The Army has broken ground on its first national museum to celebrate a history of service

Capt. Lucas Frokjer, officer in charge of the flightline for Marine Heavy Helicopter Squadron 463, reunites with his family after returning from a seven-month deployment with HMH-463.

(Photo by Lance Cpl. Jacob Barber)

I still remember the time when my husband was sent to West Africa for 18 months. Those 18 months were the longest 18 months of my life. At that time, I was not only serving in the military myself, but I immediately became the sole caregiver of three children, who needed my full attention and my full support, but three children who also used to go to bed, every single day, crying because they didn’t know when or if their father was going to come home again.

How did I survive those 18 months under those circumstances, you may ask? Well, let me tell you; I became a functional zombie. A zombie who was able to keep three children alive, keep a household running while serving in the military herself, but most important of all, able to stay strong amid all the challenges that came into her life during those 18 months. Challenges that I had zero control over them, but that I knew I had to overcome not only for the well-being of my children, but also for the sake of my marriage. And again, that’s a job I was never trained for.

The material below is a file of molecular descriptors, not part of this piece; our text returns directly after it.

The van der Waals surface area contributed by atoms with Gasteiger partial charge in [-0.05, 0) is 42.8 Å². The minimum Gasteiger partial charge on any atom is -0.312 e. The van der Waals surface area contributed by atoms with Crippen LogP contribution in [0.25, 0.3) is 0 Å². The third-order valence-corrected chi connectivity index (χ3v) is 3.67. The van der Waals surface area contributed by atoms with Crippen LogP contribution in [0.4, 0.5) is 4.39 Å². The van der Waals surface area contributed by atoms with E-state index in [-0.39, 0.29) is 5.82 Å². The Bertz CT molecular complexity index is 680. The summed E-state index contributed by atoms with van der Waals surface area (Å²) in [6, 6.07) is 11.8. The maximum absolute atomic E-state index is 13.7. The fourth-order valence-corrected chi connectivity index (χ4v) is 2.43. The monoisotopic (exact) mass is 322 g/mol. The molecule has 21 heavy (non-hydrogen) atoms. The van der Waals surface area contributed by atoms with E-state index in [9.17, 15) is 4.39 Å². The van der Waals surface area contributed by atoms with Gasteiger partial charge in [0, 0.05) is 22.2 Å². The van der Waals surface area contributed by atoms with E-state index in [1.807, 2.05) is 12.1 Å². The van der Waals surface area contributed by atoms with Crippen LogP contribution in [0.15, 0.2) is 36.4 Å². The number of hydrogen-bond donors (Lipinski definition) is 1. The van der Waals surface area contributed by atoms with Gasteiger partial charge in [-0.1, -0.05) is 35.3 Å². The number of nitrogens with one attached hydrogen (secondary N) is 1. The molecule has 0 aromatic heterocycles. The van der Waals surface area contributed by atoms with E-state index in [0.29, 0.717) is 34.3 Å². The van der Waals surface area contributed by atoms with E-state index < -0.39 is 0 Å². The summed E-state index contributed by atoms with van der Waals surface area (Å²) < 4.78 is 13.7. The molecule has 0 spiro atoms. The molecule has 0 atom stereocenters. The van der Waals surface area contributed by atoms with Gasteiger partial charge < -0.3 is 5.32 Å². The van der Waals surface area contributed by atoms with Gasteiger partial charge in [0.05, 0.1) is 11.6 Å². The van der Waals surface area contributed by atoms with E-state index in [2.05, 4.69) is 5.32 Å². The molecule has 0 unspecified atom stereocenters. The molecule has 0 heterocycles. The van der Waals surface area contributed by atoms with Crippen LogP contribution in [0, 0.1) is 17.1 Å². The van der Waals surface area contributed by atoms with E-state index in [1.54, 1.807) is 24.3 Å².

The bottom-line is, Marielys the soldier was a very strong individual, but Marielys the military spouse had to be even stronger. I wasn’t trained for this job, but I did it proudly so that my husband could go and serve his country without having to worry about anything other than the mission he was assigned to do. And for that, I can proudly say that I am not only an Army veteran, but I was also A Badass Military Spouse.

Marielys Camacho-Reyes formerly served for 13 years in the US Army, first as a Combat Medic and later on as a Human Resources Manager. She also served in the US Army for 21 years as a Badass Army Wife. She is currently a stay home mom and a member of the Vet Voices Program in Central FL.

The views expressed in this article are the author’s own.

This article originally appeared on Military Spouse. Follow @MilSpouseMag on Twitter.

MIGHTY TRENDING

The Army chief is ready for the F-35 overhead

The US Army wants the F-35 to support its ground troops.